A recent CNN-commissioned pilot study finds that both white and African-American schoolchildren have a “white bias”—white students overwhelmingly so.
The study, led by University of Chicago professor Margaret Beale Spencer, surveyed 133 students in eight public schools—four within a two-hour radius of New York city, four within a two-hour radius of Atlanta. At each school, the researchers surveyed students in two age groups: 4- to 5-year-olds and 9- to 10-year-olds.
Spencer asked students of both age groups certain questions, and then had them answer by pointing to one of five cartoon pictures of people with varying skin tones. The older students were also asked questions about a color bar chart which featured light and dark skin tones.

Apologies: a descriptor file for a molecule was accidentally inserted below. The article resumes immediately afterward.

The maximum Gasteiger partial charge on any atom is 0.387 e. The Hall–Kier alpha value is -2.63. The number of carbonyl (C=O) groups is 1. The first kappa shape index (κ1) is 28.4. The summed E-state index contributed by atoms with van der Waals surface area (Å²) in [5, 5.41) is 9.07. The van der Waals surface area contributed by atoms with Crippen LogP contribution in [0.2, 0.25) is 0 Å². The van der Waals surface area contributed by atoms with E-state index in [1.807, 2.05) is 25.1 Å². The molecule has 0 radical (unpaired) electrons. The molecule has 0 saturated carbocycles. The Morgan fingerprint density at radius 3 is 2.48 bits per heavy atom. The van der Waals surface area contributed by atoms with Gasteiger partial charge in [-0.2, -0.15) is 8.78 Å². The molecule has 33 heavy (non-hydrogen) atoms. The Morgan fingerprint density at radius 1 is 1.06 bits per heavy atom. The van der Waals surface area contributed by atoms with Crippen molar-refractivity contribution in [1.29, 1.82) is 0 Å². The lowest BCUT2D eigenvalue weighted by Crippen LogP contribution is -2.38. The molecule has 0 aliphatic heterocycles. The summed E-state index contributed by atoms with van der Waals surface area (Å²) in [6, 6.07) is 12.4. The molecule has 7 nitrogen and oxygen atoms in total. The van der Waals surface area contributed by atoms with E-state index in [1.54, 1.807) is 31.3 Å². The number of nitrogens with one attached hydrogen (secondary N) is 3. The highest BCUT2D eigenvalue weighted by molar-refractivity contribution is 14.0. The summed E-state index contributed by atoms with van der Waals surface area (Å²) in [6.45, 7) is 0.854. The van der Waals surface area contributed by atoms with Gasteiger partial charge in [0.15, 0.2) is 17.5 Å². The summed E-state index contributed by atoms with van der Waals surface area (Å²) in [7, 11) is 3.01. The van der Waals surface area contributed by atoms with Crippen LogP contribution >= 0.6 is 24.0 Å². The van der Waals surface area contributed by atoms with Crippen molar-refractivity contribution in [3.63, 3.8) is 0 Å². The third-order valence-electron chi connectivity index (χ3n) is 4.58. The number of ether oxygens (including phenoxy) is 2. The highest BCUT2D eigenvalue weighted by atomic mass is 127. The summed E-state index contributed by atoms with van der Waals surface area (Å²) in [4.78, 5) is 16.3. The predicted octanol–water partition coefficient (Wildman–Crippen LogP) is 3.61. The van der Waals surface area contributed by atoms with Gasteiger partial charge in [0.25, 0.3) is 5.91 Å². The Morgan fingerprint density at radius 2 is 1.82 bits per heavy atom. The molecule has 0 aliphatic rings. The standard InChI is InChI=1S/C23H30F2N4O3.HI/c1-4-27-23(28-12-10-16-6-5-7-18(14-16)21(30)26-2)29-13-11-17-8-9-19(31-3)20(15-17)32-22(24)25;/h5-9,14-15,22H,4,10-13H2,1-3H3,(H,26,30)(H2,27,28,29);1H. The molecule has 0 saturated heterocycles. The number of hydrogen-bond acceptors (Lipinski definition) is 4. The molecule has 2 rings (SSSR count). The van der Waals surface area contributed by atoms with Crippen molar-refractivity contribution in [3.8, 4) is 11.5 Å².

According to the study, the white students responded “overwhelmingly” with “white bias"—associating positive characteristics with their own skin tone and negative characteristics with darker skin tones. The African-American students surveyed (75 altogether) also demonstrated having white bias, although to a lesser extent than the white students in the survey.
“All kids on the one hand are exposed to the stereotypes” Spencer said. “What’s really significant here is that white children are learning or maintaining those stereotypes much more strongly than the African-American children.”
Spencer suggested that the findings may shed light on persistent racial achievement gaps in schools, insofar as African-American families have to spend more time and energy on “reframing messages that children get from society.”
A version of this news article first appeared in the Teaching Now blog.